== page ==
Asian stocks on the rise

On Thursday, most of Asia-Pacific’s stock markets were trading higher, despite Japan reporting a record trade deficit of 3.5 trillion yen ($26 billion) and weaker-than-expected unemployment figures for Australia. Investors were primarily focused on the release of stronger-than-anticipated U.S. retail sales data from Wall Street.

The Kospi in South Korea ended 1.96% higher at 2.475.48, with the Kosdaq rising 2.51% to 784.71. Japan’s Nikkei 225 rose 0.71% to close at 27,696.4, and the Topix increased by 0.68% to end the day at 2,001.09. The Australian S&P/ASX 200 also closed up 0.79% at 7,410.3.

Meanwhile, the Shenzhen Component of Mainland China lost 1.3% to end the session at 11,907.4, and the Shanghai Composite fell by 0.96% to close at 3,249.03. The Hang Seng index in Hong Kong erased some of its earlier gains and last traded 0.9% higher, with the Hang Seng Tech index rising 1.95%.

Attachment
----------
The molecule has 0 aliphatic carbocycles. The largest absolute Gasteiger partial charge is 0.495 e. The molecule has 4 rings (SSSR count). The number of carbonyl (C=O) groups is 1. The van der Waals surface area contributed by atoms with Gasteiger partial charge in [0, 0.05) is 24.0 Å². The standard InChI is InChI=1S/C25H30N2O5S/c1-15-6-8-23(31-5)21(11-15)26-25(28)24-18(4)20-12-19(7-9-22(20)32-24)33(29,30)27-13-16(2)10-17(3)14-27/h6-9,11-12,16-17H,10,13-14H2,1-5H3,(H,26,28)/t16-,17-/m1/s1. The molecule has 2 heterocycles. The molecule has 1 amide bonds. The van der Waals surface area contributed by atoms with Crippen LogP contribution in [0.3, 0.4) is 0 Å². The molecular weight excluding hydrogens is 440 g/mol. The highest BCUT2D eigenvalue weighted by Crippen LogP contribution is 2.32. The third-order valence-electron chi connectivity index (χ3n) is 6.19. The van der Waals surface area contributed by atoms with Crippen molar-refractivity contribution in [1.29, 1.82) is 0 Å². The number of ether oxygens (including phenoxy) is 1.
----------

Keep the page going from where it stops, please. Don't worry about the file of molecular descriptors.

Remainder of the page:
The Philippine peso gained nearly 0.5% against the U.S. dollar after the country’s central bank raised its benchmark interest rate by 50 basis points to 6%. In the U.S., the Dow Jones Industrial Average led gains, gaining more than 250 points from its intraday low to close at 34,128.05, while the S&P 500 and Nasdaq Composite rose by 0.28% and 0.92%, respectively.

Despite Japan’s record trade deficit and weak Australian data, investors remain optimistic about the economic recovery in the U.S. and other major economies.

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